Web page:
Rewind to 2009: Investors worldwide had but one economic darling to sing their praises over – China. However, the Chinese leadership’s lack of success in controlling inflation, curbing the runaway property market, and the impact of a fast-shrinking EU export market have yielded a situation where 33% of poll respondents believe that a hard runway incident is in store for China. ING Senior Economist Tim Condon says that not only will 2012 be a “write-off” year for China but that his firm expects a “hard landing this year.”
Mr. Condon also cautions that, if and when any monetary easing by China’s central bank does come about, the country’s leadership must be extra careful not the have the money end up in the hands of corrupt officials and thus in shoddy buildings, crooked railway lines, about-to-collapse bridges, etc. Such developments could not come at a more inauspicious time; the current leadership hands over the reins to incoming teams next month. As such, hardly anyone expects radical moves or programs to be offered by the outgoing group before the handing over of the relay baton.
In the latest news from the Chinese economic front, the revelation that imports fell by 2.6% from one year ago levels sent additional shivers through the overnight markets. The figures come on the heels of August metrics that showed factory output declining to a three-year low. China’s manufacturing is contracting at the fastest pace since March of 2009 at this point. At this juncture, it is not thought that a projection for a Chinese GDP growth level at the 7.5% level for the year is something outlandish or unfathomable.
Do bear in mind that China has not been growing at that level since around 1990. President Hu Jintao remarked yesterday that subpar exports and uneven domestic growth present persistent challenges to his country’s economy. No mention was made of the inflation rate rising to 2% in the latest reported period; a development that makes rate-cutting by the PBOC a tad…tricky at this time. The take-away from the weekend’s news: China was sweet but it might be turning…sour.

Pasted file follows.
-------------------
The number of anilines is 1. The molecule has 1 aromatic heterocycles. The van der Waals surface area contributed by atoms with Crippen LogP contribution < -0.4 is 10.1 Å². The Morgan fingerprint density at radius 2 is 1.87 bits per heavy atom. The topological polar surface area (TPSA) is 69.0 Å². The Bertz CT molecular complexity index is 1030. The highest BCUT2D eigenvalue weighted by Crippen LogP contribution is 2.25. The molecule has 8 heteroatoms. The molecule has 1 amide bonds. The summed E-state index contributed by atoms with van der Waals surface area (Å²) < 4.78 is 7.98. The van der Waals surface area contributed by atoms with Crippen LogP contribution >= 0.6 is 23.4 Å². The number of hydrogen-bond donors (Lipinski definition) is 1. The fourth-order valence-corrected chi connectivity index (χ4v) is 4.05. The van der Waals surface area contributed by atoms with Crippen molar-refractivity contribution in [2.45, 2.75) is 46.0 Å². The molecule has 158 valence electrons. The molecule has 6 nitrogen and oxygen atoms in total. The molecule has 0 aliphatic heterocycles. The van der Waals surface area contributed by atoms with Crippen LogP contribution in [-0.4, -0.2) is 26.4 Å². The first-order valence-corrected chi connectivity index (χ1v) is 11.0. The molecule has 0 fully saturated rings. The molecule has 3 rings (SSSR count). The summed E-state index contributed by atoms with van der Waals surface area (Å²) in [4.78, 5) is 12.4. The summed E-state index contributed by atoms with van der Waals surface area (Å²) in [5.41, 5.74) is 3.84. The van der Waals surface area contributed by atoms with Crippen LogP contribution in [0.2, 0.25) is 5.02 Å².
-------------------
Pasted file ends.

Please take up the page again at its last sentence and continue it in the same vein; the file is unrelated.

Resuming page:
All of the above brings us to the wonderful (and wacky) world of commodities and their related billion-dollar (make that $1.13 billion in raw materials for example) bets. In the wake of slowdown-related news from China and from Europe, and in the wake of subpar US labor market statistics, hedge funds…boosted their wagers on “stuff” — go figure.
Hardly anyone across the river seemed to pay any attention to one New Jersey-based money manager who noted, “We are witnessing a dramatic slowdown in economies like China and Europe, and that is bad news for commodities. The anticipation and expectations about stimulus are very high, which [stimulus] may or may not materialize. The inability of central banks’ activity to stimulate growth is becoming more and more pronounced.” No, in today’s algorithm and Fedspectations-driven world, bad news is…good news.
Then again, we are now being urged by untold numbers of hard money publishers not to hesitate and to jump “all-in” on the gold bandwagon because none other than illustrious Russian Chief Vladimir Putin (who is reportedly already worth $40 billion) is heavily into “stacking” his own stockpile of the yellow metal.
Last year, Mr. P called the Bernanke team a bunch of “hooligans” (oh, the irony!) and the US a “parasite” (one whose debt he is not loath to buying in mass quantities, however). In reality, far from betting on the end of US supremacy and the advent of rubles as the next reserve currency, Mr. Putin has either been watching too many Glenn Beck infomercials, or is simply joining the long list of gold-crazy and just plain crazy dictators who precede him in the history books: Ceausescu, Qaddafi, Marcos, Amin, Hoxha, etc.
The “cover” of the story is all about Russia augmenting its central bank holdings, but it, of course, fails to mention that Mr. Putin’s previous “colleagues” had gutted the central’s bank’s gold vaults to the bare walls after the Communist regime came to a timely end in 1989.
Until later this week,